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5 Legendary Tool Watches and the Man Responsible for Them

Helmut Sinn created the brand most associated with tough German watchmaking.

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Watch enthusiasts know the name Sinn as being more or less synonymous with tough German tool watches. Models like the U1 and the EZM series are recognizable to many, but less familiar is the man behind this celebrated brand.

Helmut Sinn, who passed away in 2018 at the age of 102, was an influential figure in watchmaking during the latter half of the 20th century, and his eponymous brand has made some of the toughest, most forward-thinking tool watches in the industry. Sinn was a former pilot who sought to form his own watchmaking brand during the 1960s. He aimed to produce high-quality watches that he could sell at a competitive price by cutting out the middleman and selling direct to consumers through catalogs. This is a business tactic associated with modern brands like Casper and Everlane, but in Sinn’s early years, it was incredibly novel.

Sinn’s specialty was tough and legible pilot’s chronographs, originally sold to the German military and police. Since its early days, it produced one of the first automatic watches that went into space, it reinvented the chronograph even and it helped get another brand — Bell & Ross — off the ground. Today, the brand is a pioneer in technologies that further the durability and legibility of mechanical timekeeping. Of course, none of this would have been possible without Helmut Sinn. The following timepieces are five of the brand's most important models, and they represent his legacy and brand vision.

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Jonas Ratermann

Heuer 1550 Bundeswehr


Yes, one of Sinn’s most iconic contributions to watch history was a Heuer. Originally made for the Bundeswehr, the German armed forces, the 1550 Bund featured a case made by Sinn. Sinn eventually took over the contract for servicing these watches in the 1980s, and so some can be found with newer Sinn-branded replacement dials. This arrangement eventually led to the Sinn 156, a continuation of the classic Bund chronograph, and later the 158.


Sinn 140


The Omega Speedmaster isn’t the only space chronograph. In 1985, German astronaut Reinhard Furrer went out and purchased a PVD 140 chronograph then wore it on the Spacelab D1 mission where it is said to have performed flawlessly. The watch featured a massive PVD-coated case and a Lemania 5100, considered one of the most durable chronograph movements ever made. Today the watch is still made but features a modified Valjoux 7750 as well as a stainless steel case hardened through the brand’s Tegiment technology.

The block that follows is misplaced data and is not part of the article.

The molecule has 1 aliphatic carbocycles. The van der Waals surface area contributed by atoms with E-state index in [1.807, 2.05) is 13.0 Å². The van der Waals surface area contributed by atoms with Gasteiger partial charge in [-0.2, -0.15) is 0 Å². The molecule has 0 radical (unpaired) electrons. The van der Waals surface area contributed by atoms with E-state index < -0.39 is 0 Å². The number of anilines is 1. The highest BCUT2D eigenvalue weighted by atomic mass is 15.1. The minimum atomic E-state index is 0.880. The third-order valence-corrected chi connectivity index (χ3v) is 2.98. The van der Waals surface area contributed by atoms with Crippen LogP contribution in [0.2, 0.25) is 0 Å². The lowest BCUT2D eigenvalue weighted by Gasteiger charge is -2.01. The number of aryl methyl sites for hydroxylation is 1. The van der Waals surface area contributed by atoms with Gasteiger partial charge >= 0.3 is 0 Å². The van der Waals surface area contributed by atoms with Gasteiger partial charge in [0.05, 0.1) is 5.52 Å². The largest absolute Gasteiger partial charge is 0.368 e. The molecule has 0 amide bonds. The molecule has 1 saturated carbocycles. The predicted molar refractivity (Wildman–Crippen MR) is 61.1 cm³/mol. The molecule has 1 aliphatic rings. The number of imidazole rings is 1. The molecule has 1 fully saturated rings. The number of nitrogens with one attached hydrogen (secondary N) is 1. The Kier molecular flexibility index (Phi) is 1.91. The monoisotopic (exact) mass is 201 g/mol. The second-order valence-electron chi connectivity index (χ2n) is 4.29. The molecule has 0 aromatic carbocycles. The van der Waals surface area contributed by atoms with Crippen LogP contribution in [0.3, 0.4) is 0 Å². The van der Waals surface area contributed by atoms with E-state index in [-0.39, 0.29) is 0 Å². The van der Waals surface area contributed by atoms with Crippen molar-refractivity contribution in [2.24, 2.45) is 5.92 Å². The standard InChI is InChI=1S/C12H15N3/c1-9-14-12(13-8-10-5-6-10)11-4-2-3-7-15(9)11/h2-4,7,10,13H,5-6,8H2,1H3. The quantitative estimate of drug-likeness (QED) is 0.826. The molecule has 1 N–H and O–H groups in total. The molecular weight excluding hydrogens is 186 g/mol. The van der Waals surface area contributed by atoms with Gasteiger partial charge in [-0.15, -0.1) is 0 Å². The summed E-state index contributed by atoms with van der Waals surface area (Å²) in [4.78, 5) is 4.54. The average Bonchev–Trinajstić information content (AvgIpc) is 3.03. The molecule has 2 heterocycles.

Sinn 144


The 144 might be Sinn’s most recognizable design, produced, mostly unchanged, for decades. While the watch’s shrouded lug case design and info-packed dial make it stand out, the 144 is notable for helping launch another brand: Bell & Ross. During the early 1990s, Sinn produced watches to sell under the Bell & Ross name while the burgeoning watchmaker worked on its own original designs. The rebranded 144 GMT was one of those early watches that helped bring Bell & Ross into the mainstream.


Sinn EZM 1


In 1997, Sinn debuted one of its ultimate cult hits: the EZM 1.1 Mission Timer. Designed for the German military and first adopted by the Zentrale Unterstützungsgruppe Zoll (think of them as Germany’s SWAT), it featured a novel chronograph configuration where the subdials were axed in favor of chronograph seconds and minutes hand displayed on the main dial along with the running time, aiding in legibility. The watch was powered by a modified Lemania 5100 that was housed in a lightweight titanium case. In 2017, Sinn reissued this watch for its 20th anniversary.


Sinn U1


Sinn is best known for its chronographs but, in 2005, it made one helluva dive watch. The U1 was notable for eschewing traditional stainless steel for steel used in the making of submarines, which the brand maintains is more resistant to seawater than stainless steel normally used in watchmaking. The watch is still made today and boasts the same tough-as-nails case design and an impressive 1,000-meter depth rating. For those that prefer something smaller than the U1's 44mm case (and don't need a kilometer of water resistance), there's more recent 41mm U50.


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